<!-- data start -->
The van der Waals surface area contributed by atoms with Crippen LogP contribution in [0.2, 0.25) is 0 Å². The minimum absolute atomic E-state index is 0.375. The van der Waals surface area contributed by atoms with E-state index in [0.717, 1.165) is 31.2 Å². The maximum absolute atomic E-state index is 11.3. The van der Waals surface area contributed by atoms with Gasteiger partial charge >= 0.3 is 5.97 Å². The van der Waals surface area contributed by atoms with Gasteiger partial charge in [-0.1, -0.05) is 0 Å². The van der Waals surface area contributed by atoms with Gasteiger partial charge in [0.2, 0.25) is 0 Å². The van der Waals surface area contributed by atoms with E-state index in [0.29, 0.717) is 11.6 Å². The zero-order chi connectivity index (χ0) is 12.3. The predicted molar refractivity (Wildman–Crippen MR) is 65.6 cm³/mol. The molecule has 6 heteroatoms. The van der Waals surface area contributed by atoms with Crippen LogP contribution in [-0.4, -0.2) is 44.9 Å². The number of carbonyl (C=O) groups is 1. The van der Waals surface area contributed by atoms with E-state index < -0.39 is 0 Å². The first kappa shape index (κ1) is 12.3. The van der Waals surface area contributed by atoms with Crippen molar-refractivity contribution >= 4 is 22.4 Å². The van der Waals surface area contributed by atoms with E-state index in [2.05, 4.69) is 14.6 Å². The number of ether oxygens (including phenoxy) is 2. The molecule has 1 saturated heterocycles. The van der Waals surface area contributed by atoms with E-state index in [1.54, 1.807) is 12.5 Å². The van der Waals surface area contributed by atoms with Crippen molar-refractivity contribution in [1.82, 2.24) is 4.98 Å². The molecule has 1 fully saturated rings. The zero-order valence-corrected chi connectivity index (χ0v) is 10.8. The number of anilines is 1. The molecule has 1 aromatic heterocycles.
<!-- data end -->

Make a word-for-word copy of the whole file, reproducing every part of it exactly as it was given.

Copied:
The van der Waals surface area contributed by atoms with Crippen LogP contribution in [0.2, 0.25) is 0 Å². The minimum absolute atomic E-state index is 0.375. The van der Waals surface area contributed by atoms with E-state index in [0.717, 1.165) is 31.2 Å². The maximum absolute atomic E-state index is 11.3. The van der Waals surface area contributed by atoms with Gasteiger partial charge >= 0.3 is 5.97 Å². The van der Waals surface area contributed by atoms with Gasteiger partial charge in [-0.1, -0.05) is 0 Å². The van der Waals surface area contributed by atoms with Gasteiger partial charge in [0.2, 0.25) is 0 Å². The van der Waals surface area contributed by atoms with E-state index in [0.29, 0.717) is 11.6 Å². The zero-order chi connectivity index (χ0) is 12.3. The predicted molar refractivity (Wildman–Crippen MR) is 65.6 cm³/mol. The molecule has 6 heteroatoms. The van der Waals surface area contributed by atoms with Crippen LogP contribution in [-0.4, -0.2) is 44.9 Å². The number of carbonyl (C=O) groups is 1. The van der Waals surface area contributed by atoms with E-state index < -0.39 is 0 Å². The first kappa shape index (κ1) is 12.3. The van der Waals surface area contributed by atoms with Crippen molar-refractivity contribution >= 4 is 22.4 Å². The van der Waals surface area contributed by atoms with E-state index in [2.05, 4.69) is 14.6 Å². The number of ether oxygens (including phenoxy) is 2. The molecule has 1 saturated heterocycles. The van der Waals surface area contributed by atoms with E-state index in [1.54, 1.807) is 12.5 Å². The van der Waals surface area contributed by atoms with Crippen molar-refractivity contribution in [1.82, 2.24) is 4.98 Å². The molecule has 1 fully saturated rings. The zero-order valence-corrected chi connectivity index (χ0v) is 10.8. The number of anilines is 1. The molecule has 1 aromatic heterocycles.